"Language should be used in a way that is oriented towards engagement with knowledge in a diverse society and to ensure equitable access to learning and teaching opportunities for all students. Since English is the common language in South Africa, all learning should be facilitated in at least English to ensure no exclusion due to language. The University remains committed to the further development of Afrikaans and isiXhosa as academic languages."
These are some of the principles included as points of departure in a statement (copy below) on language implementation issued by the Stellenbosch University Management today (Thursday 12 November 2015). The statement outlines some principles and sets the tone for the way forward, and forms part of an on-going consultation and communication process with the broad campus community and other stakeholders.
The statement is a synthesis of Management's insights gained since May this year from lived experiences and input from the student community on the Language Policy and language implementation. It was discussed at a meeting called with Senate, after discussions with the Students' Representative Council and Deans of faculties earlier this week.
The status of the RMT statement is that of a discussion document. The Statute of the University prescribes that Council determines the Language Policy with the concurrence of Senate. For any proposed changes to the current Language Policy, proposals will have to be tabled at a formal Senate meeting before being submitted to Council. It is unlikely that such a process can still be completed in 2015.
Some points of departure in the statement include the objective to use language in a way that is oriented towards engagement with knowledge in a diverse society and to ensure equitable access to learning and teaching opportunities for all students. Since English is the common language in South Africa, all learning should be facilitated in at least English to ensure no exclusion due to language. This does not imply the abandonment of Afrikaans as language of learning and teaching at Stellenbosch University. The University remains committed to the further development of Afrikaans and isiXhosa as academic languages.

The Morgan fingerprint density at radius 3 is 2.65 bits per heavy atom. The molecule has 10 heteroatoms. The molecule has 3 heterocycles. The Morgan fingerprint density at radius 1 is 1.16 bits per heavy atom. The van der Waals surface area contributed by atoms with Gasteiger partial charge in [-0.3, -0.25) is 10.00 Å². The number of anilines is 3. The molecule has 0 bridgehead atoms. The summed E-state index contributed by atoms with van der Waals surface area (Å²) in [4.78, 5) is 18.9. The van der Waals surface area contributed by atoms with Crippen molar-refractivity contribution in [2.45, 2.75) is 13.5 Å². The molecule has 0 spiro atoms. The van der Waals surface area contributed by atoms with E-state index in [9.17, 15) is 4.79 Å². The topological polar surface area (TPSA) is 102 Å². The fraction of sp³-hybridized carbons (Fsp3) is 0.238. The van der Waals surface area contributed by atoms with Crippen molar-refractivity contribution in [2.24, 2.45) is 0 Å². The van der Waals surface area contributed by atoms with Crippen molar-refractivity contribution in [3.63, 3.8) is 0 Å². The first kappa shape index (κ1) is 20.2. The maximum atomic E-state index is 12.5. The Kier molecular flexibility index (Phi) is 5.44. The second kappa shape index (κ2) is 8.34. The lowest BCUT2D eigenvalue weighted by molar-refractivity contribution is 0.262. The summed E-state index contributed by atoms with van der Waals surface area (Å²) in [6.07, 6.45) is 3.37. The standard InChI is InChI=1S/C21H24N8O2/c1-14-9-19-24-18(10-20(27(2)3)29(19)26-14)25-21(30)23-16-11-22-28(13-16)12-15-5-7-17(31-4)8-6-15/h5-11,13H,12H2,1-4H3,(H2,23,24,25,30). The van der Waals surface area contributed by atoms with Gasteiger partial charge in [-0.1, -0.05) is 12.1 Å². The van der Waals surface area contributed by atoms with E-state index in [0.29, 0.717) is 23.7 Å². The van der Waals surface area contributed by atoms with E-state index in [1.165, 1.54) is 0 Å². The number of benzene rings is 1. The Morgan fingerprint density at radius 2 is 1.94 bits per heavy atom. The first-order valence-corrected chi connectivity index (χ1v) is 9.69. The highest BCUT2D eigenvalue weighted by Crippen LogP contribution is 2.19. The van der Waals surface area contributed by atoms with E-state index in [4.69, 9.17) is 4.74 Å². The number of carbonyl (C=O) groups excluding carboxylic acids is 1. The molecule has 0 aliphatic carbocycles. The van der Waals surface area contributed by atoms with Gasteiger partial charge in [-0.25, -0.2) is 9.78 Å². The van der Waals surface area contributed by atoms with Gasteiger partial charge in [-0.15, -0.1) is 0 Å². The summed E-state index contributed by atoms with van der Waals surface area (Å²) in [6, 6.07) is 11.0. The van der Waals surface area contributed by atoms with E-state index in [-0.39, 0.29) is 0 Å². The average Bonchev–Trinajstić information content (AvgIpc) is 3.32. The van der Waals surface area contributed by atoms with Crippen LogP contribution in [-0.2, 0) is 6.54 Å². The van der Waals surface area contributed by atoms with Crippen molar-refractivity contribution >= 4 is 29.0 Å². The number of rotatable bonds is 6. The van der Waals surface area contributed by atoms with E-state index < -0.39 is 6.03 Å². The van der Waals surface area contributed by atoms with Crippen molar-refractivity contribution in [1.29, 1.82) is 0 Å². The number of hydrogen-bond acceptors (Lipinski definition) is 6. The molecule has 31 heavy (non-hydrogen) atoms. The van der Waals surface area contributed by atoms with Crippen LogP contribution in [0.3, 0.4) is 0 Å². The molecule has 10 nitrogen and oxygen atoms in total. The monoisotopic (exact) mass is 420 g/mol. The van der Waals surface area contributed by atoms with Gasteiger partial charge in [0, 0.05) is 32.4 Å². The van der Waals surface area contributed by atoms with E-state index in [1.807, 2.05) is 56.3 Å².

This year was the first implementation opportunity after the Language Policy and Plan was adapted in November 2014 to give equal status to Afrikaans and English as languages of tuition. The objective with these changes was to ensure equitable access to Stellenbosch University for all South Africans, as set out in our vision of inclusivity described in the Institutional Intent and Strategy. The points of departure expressed in the statement is based on the lessons learnt this year and students' practical classroom experiences after consultation with various student groups, including but not limited to the SRc, Open Stellenbosch, SASCO and the Student Parliament.
For 2016 the implementation of parallel-medium teaching (separate English and Afrikaans classes) for modules with large enrolment numbers as envisioned in the current Language Plan, will be drastically accelerated. At today's Senate discussion departments were reminded of the prevailing guideline in the Language Plan that due consideration should be given to support mechanisms for those students who are not sufficiently proficient in either English or Afrikaans, especially in smaller class groups where parallel medium teaching is not feasible.
Statement by the Rector's Management Team on the Language Policy and the implementation of language at the institution
12 November 2015